Robbie Lawler</a>‘s career and something he'll never forget." data-reactid="22">Winning the UFC welterweight championship was a monumental achievement in Robbie Lawler‘s career and something he'll never forget.
Considering Lawler was once touted as the next big thing in the division before he struggled through several fights early in his career and leaving the UFC in 2004, returning to the promotion and becoming champion was almost like a lifetime achievement.
Unfortunately, Lawler's reign as champion came to an end last year when he suffered a knockout loss to Tyron Woodley after having defended the title on two previous occasions.
Now as Lawler prepares for his main event fight against Rafael dos Anjos this weekend, UFC president Dana White has already teased that the winner will be the No. 1 contender in the division with a shot at the title looming overhead.
As much as Lawler enjoyed being champion — and he'd absolutely love to do it again — it's not something he's exactly chasing rather than allowing it to happen if he goes out and puts on the best performance possible.
That's what matters most to Lawler and earning another shot at UFC gold would just be the pot of gold at the end of the rainbow.
“It's definitely a huge thing to get in your career and to retain that,” Lawler said about winning the UFC title when speaking to MMAWeekly. “I want to fight to the best of my abilities and if I fight to the best of my abilities, there's no stopping me and that belt is just the cherry on top.
“It's just focusing on my skills, focusing on my training, and focusing on my growth, and the belts and the money kind of come with that. That's kind of secondary to everything else.”
Nick Diaz</a> in 2004 to earn a knockout against veteran welterweight." data-reactid="30">On paper, a win from Lawler could also earn him a shot at redemption against Woodley, who was the first person since Nick Diaz in 2004 to earn a knockout against veteran welterweight.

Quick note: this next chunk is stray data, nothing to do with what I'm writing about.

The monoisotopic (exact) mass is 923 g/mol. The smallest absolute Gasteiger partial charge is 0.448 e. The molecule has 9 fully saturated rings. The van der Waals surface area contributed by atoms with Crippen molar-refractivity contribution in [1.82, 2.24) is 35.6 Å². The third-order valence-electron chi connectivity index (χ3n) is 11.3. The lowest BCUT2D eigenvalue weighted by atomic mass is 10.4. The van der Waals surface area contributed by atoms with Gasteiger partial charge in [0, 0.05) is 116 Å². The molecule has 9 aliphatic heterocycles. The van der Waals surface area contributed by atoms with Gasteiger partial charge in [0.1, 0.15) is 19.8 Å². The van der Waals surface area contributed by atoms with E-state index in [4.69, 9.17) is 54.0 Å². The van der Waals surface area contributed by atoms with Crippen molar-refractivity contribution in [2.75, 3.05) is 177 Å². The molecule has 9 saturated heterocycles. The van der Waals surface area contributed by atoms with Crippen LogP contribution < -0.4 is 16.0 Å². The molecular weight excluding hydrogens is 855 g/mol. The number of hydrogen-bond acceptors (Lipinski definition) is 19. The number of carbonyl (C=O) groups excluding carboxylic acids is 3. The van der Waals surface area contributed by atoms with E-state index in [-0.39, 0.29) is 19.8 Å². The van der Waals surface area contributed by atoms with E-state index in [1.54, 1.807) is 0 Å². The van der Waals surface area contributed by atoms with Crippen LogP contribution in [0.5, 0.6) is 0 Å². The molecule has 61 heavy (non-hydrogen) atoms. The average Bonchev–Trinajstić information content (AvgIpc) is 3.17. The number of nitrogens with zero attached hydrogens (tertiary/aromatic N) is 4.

While personal grudges play a big part in motivation for some fighters, Lawler just isn't built that way.
Rather than sulking about his loss, Lawler took it as a learning lesson to get better and fix what went wrong that night, so he could ultimately return as a better fighter.
Lawler would definitely like to get another shot at the title and a second crack at Woodley, but it's only to showcase how much better he's gotten since the last time they faced off because he doesn't look at defeats as a blow to his ego or his resume.
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Instead, Lawler prefers to think of every loss as another to way to learn something new.
“Have I really lost or have I just learned a whole bunch?” Lawler said. “You only really lose if you don't learn anything and you don't develop and you don't create some sort of growth out of a (expletive) situation. That's what I've always focused on with all these losses.
“Just finding a way to turn them into motivation or to get better and turning these losses into wins somehow.”
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